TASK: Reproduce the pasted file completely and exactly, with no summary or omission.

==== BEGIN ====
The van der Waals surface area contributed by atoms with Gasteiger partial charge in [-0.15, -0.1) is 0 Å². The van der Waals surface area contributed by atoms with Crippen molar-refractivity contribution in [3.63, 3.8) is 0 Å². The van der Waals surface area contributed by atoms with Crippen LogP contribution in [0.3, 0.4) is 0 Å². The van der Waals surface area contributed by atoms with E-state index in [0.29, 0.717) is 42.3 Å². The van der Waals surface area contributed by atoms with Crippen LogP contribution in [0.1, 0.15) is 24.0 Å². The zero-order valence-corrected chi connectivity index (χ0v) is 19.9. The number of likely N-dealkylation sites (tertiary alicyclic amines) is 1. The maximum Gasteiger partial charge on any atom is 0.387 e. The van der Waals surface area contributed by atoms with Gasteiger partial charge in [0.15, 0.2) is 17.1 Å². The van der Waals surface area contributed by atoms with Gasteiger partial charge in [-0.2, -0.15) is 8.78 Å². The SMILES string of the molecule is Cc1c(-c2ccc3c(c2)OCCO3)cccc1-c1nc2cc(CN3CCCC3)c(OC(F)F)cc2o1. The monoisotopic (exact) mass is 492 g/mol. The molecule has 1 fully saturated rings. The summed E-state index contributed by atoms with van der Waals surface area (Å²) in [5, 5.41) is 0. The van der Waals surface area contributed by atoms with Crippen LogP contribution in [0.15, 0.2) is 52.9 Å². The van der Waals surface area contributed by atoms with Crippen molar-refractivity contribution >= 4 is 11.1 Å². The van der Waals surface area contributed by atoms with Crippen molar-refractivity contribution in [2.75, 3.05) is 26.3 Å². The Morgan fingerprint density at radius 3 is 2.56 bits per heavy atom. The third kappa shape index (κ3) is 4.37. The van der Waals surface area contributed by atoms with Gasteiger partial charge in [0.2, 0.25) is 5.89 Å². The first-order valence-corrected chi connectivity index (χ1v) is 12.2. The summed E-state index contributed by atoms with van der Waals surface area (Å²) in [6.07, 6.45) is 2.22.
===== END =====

The van der Waals surface area contributed by atoms with Gasteiger partial charge in [-0.15, -0.1) is 0 Å². The van der Waals surface area contributed by atoms with Crippen molar-refractivity contribution in [3.63, 3.8) is 0 Å². The van der Waals surface area contributed by atoms with Crippen LogP contribution in [0.3, 0.4) is 0 Å². The van der Waals surface area contributed by atoms with E-state index in [0.29, 0.717) is 42.3 Å². The van der Waals surface area contributed by atoms with Crippen LogP contribution in [0.1, 0.15) is 24.0 Å². The zero-order valence-corrected chi connectivity index (χ0v) is 19.9. The number of likely N-dealkylation sites (tertiary alicyclic amines) is 1. The maximum Gasteiger partial charge on any atom is 0.387 e. The van der Waals surface area contributed by atoms with Gasteiger partial charge in [0.15, 0.2) is 17.1 Å². The van der Waals surface area contributed by atoms with Gasteiger partial charge in [-0.2, -0.15) is 8.78 Å². The SMILES string of the molecule is Cc1c(-c2ccc3c(c2)OCCO3)cccc1-c1nc2cc(CN3CCCC3)c(OC(F)F)cc2o1. The monoisotopic (exact) mass is 492 g/mol. The molecule has 1 fully saturated rings. The summed E-state index contributed by atoms with van der Waals surface area (Å²) in [5, 5.41) is 0. The van der Waals surface area contributed by atoms with Crippen LogP contribution in [0.15, 0.2) is 52.9 Å². The van der Waals surface area contributed by atoms with Crippen molar-refractivity contribution >= 4 is 11.1 Å². The van der Waals surface area contributed by atoms with Crippen molar-refractivity contribution in [2.75, 3.05) is 26.3 Å². The Morgan fingerprint density at radius 3 is 2.56 bits per heavy atom. The third kappa shape index (κ3) is 4.37. The van der Waals surface area contributed by atoms with Gasteiger partial charge in [0.2, 0.25) is 5.89 Å². The first-order valence-corrected chi connectivity index (χ1v) is 12.2. The summed E-state index contributed by atoms with van der Waals surface area (Å²) in [6.07, 6.45) is 2.22.